Fabulous Hell
By Craig Curtis
Alyson Publications ($12.95, 239 pp.)

Coif, a Gen-X Los Angeleno, learns he’s HIV positive on page one of Fabulous Hell, and spends the remaining 238 trying to drink, crystal-meth and fuck himself into oblivion. A volatile cocktail of nihilism and narcissism, Coif would be unbearable if he weren’t so funny: “A flaccid dick betrays my little secret. The cursed crystal weenie. Dash it all…Well, what should I do? Tell him it’s a war wound? Or better: It’s your hairpiece.” Author Craig Curtis got the 1996 PEN Center West Grant for writers with HIV for a reason: He’s an exceptionally stylish writer with a Dorothy Parker–like salt. One wishes that the book’s personalities weren’t so quickly dispatched with the you-are-what-you-wear method of characterization (“Throughout the interview I am dazzled by Georgie’s brazen display of bad taste.”) Elsewhere, the book’s economy is relentless—three-page chapters, sitcom-speed dialogue and no room for the subtle signs that surface when a person’s destiny changes. When Coif finally gets to his happy ending, it feels a bit like getting off a plane that never left the ground.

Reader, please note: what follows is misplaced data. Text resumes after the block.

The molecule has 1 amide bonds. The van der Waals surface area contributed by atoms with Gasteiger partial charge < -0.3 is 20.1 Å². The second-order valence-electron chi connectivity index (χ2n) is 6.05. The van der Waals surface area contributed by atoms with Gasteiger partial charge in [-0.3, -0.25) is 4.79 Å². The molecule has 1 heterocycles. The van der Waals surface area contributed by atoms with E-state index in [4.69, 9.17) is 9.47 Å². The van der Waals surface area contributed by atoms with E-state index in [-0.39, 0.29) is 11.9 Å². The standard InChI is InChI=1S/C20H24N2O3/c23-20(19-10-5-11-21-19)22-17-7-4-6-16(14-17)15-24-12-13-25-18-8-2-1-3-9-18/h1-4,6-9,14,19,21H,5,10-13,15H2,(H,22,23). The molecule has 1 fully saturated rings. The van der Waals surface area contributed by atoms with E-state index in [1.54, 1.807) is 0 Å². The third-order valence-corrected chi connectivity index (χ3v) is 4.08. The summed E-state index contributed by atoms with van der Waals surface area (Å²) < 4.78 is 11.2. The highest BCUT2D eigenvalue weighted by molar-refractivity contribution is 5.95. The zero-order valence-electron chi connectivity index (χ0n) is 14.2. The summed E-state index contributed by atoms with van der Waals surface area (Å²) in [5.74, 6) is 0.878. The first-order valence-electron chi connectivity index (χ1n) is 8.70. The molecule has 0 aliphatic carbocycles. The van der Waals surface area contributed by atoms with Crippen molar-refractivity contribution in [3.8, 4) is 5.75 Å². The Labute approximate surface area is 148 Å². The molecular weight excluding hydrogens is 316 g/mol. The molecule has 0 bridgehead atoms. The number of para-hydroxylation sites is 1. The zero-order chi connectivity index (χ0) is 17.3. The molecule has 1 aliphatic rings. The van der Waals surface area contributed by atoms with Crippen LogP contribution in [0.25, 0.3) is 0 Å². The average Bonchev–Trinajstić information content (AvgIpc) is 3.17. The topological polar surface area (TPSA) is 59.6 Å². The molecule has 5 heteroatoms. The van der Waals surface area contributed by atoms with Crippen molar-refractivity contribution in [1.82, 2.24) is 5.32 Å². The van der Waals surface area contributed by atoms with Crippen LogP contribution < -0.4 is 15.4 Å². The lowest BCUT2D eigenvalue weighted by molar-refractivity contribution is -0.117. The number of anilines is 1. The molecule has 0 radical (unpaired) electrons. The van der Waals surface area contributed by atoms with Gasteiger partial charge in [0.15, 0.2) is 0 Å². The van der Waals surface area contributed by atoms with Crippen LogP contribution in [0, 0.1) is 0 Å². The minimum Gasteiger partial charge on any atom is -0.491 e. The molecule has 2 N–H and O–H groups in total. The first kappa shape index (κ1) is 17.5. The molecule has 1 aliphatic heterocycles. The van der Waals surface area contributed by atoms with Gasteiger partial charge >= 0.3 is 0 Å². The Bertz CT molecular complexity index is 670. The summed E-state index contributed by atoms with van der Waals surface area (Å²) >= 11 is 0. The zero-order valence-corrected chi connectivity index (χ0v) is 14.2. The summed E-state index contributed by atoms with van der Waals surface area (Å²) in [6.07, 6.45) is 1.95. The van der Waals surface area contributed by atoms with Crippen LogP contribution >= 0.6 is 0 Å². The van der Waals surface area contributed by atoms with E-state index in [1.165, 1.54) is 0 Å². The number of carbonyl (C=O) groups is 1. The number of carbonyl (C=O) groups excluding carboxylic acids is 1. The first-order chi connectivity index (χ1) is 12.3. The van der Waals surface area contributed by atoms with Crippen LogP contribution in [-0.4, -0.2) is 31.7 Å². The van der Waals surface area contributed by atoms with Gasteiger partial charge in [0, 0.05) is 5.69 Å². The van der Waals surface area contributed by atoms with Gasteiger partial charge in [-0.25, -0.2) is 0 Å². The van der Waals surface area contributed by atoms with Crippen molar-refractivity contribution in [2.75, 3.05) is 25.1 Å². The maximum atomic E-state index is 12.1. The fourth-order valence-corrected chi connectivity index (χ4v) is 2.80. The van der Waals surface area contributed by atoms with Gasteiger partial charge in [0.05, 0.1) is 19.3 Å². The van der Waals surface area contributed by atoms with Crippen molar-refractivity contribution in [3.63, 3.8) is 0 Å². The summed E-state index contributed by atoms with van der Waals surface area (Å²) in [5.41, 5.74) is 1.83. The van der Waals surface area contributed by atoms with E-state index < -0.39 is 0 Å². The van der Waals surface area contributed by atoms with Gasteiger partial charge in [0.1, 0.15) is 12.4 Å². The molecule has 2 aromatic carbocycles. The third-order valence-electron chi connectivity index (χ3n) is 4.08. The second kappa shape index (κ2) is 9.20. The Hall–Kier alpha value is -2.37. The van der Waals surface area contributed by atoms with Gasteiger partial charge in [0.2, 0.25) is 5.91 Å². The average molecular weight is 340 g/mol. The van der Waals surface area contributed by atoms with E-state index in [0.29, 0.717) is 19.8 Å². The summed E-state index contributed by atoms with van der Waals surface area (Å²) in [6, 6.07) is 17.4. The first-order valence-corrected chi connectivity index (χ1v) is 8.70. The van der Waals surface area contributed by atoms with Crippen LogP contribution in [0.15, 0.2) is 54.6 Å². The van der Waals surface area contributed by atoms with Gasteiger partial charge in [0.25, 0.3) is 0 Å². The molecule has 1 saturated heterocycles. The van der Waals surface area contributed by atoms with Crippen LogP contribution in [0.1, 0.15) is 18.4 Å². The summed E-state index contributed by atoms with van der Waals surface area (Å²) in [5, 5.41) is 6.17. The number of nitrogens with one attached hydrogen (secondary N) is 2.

By Saul Bellow
Viking ($24.95, 233 pp.)

Like Fabulous Hell, Ravelstein—octogenarian Saul Bellow’s fictionalized tribute to his friendship with late author Allan Bloom—is about finding meaning in the face of death. But Ravelstein is to Fabulous Hell what Wagner is to music video: Ravelstein has just three long chapters, each laden with almost embarrassing riches of detail and insight. Chick, a writer (read: Bellow), persuades Abe Ravelstein (Bloom), a political philosopher and conservative firebrand, to make a book out of the notes he prepares for a popular university class. As Ravelstein opens, Abe is flush with cash from the sale of that bestseller (read: The Closing of the American Mind) and roundly despised for it. He’s also dying of AIDS, and extracts a promise from Chick to write his biography. More than a memoir of a deep and complex friendship, Ravelstein is a love letter to an endangered species of intellectual. But Bellow is not above divulging the “culture wars” general’s penchant for $4,500 Lanvin jackets, his devotion to a live-in Asian companion young enough to be his son, or his dim view of gay pride. But are these idiosyncrasies Bloom’s or Ravelstein’s? “He was doomed to die because of his irregular sexual ways,” Bellow writes, as Chick. “About these he was entirely frank with me, with all his close friends…. There were times when I simply didn’t know what to make of his confidences.” There are times when the reader won’t know what to make of Bellow’s, either—but fact or fiction, the Nobel Prize– winner is in supreme command of his storytelling powers.